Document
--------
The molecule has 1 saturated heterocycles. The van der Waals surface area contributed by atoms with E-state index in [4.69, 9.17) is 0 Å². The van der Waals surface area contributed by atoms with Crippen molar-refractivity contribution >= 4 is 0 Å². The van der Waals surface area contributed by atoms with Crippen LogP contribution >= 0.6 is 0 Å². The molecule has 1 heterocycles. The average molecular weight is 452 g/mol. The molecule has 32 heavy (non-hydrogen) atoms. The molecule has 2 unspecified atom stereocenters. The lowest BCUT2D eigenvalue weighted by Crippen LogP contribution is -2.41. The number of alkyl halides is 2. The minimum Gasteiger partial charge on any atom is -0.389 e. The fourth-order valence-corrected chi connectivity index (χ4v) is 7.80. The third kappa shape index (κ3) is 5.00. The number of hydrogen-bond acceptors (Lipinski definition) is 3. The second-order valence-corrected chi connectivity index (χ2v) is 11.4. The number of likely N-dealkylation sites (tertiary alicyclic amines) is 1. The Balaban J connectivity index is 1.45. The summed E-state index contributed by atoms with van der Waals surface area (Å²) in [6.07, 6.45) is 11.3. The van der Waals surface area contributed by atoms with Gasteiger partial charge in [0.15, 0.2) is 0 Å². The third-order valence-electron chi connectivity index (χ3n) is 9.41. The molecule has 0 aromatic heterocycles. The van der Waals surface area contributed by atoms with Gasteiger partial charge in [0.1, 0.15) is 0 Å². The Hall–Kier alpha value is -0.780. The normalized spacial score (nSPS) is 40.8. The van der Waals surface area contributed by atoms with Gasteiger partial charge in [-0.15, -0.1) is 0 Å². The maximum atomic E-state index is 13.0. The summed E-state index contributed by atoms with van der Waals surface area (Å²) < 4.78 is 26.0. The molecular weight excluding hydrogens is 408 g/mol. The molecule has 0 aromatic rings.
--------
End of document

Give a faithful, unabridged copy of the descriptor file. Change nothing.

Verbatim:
The molecule has 1 saturated heterocycles. The van der Waals surface area contributed by atoms with E-state index in [4.69, 9.17) is 0 Å². The van der Waals surface area contributed by atoms with Crippen molar-refractivity contribution >= 4 is 0 Å². The van der Waals surface area contributed by atoms with Crippen LogP contribution >= 0.6 is 0 Å². The molecule has 1 heterocycles. The average molecular weight is 452 g/mol. The molecule has 32 heavy (non-hydrogen) atoms. The molecule has 2 unspecified atom stereocenters. The lowest BCUT2D eigenvalue weighted by Crippen LogP contribution is -2.41. The number of alkyl halides is 2. The minimum Gasteiger partial charge on any atom is -0.389 e. The fourth-order valence-corrected chi connectivity index (χ4v) is 7.80. The third kappa shape index (κ3) is 5.00. The number of hydrogen-bond acceptors (Lipinski definition) is 3. The second-order valence-corrected chi connectivity index (χ2v) is 11.4. The number of likely N-dealkylation sites (tertiary alicyclic amines) is 1. The Balaban J connectivity index is 1.45. The summed E-state index contributed by atoms with van der Waals surface area (Å²) in [6.07, 6.45) is 11.3. The van der Waals surface area contributed by atoms with Gasteiger partial charge in [0.15, 0.2) is 0 Å². The third-order valence-electron chi connectivity index (χ3n) is 9.41. The molecule has 0 aromatic heterocycles. The van der Waals surface area contributed by atoms with Gasteiger partial charge in [0.1, 0.15) is 0 Å². The Hall–Kier alpha value is -0.780. The normalized spacial score (nSPS) is 40.8. The van der Waals surface area contributed by atoms with Gasteiger partial charge in [-0.15, -0.1) is 0 Å². The maximum atomic E-state index is 13.0. The summed E-state index contributed by atoms with van der Waals surface area (Å²) < 4.78 is 26.0. The molecular weight excluding hydrogens is 408 g/mol. The molecule has 0 aromatic rings.